In 1921 Collip was awarded a Rockefeller Traveling Fellowship to visit laboratories in North America and England. This proved to be a decisive turning point toward a career in endocrine research. His first visit was to Toronto, where there was intense interest in the development of a pancreatic extract to combat diabetes. This possibility so caught Collip’s imagination that he gave up the fellowship to become an assistant professor in the department of pathological chemistry at Toronto. He was subsequently asked by J. J. R. Macleod, head of the department of physiology, to join the group working with Banting and Best on the new hormone “insulin.”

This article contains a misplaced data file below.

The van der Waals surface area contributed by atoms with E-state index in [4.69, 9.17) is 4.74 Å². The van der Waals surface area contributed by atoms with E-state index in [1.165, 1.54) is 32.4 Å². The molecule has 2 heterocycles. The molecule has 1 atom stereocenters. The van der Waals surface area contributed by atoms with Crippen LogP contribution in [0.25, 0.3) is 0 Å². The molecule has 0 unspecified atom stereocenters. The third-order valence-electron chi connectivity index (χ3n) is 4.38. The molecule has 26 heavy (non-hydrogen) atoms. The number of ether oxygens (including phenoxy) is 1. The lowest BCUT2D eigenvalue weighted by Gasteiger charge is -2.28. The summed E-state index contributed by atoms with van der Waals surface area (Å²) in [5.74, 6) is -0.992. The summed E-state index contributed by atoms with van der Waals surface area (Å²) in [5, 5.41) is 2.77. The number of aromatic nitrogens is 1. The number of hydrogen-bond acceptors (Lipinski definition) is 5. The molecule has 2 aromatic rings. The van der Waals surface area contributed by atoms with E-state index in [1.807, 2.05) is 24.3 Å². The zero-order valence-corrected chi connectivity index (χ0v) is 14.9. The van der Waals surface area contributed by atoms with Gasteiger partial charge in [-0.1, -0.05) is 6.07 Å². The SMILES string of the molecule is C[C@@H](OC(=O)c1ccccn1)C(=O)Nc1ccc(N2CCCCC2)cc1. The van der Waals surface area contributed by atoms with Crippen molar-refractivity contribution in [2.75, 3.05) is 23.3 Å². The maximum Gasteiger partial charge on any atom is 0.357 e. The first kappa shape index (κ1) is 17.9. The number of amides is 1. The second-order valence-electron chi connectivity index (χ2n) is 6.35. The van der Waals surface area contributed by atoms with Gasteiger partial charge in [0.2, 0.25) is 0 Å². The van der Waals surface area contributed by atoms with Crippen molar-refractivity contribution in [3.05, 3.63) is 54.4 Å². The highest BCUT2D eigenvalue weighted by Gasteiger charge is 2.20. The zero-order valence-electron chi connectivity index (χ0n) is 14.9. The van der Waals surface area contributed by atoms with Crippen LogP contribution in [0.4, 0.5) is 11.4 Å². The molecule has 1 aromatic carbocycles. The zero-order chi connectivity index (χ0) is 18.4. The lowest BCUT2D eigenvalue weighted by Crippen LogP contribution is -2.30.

Historically there was strong evidence to suggest that the pancreas had a major role in the control of sugar metabolism. It was known that surgical removal of the pancreas in the dog led to a diabetic condition as a reult of which the animal rapidly died. Many unsuccessful attempts had been made to extract the pancreas and obtain a fraction which would effectively maintain diabetic dogs. Unfortunately the pancreas contains—in addition to cells producing insulin—cells that produce powerful digestive enzymes and these presumably destroyed the hormone in extraction processes. In the autumn of 1921 extracts had been prepared from dogs whose pancreatic ducts had been ligated (such a procedure is followed by a degeneration of the enzyme-producing tissue but not of the insulin-producing cells) and from fetal pancreas obtained from slaughterhouses. Those showed activity in depancreatized dogs but toxic impurities and difficulty of preparation prevented their practical application to the treatment of patients with diabetes. Collip rapidly developed a method for the preparation of insulin from cattle or hog pancreas, employing alcohol in varying concertrations to obtain a differential precipitation of impurities. The resulting extract was sufficiently pure to allow the clinical group to test its action in humans. The first clinical results with insulin were published in March 1922 by Banting, Best, Collip, Campbell, and Fletcher, under the title “Pancreatic Extracts in the Treatment of Diabetes Mellitus.” Over the short interval of two years the Toronto group published fifteen fundamental papers and ten communication-abstracts that constituted an extensive contribution to knowledge of insulin and carbohydrate metabolism. In 1923 Banting and Macleod were the first Canadians to receive the Nobel Prize in physiology and medicine; in recognition of the parts played by their collaborators, they shared the monetary gifts with Best and Collip.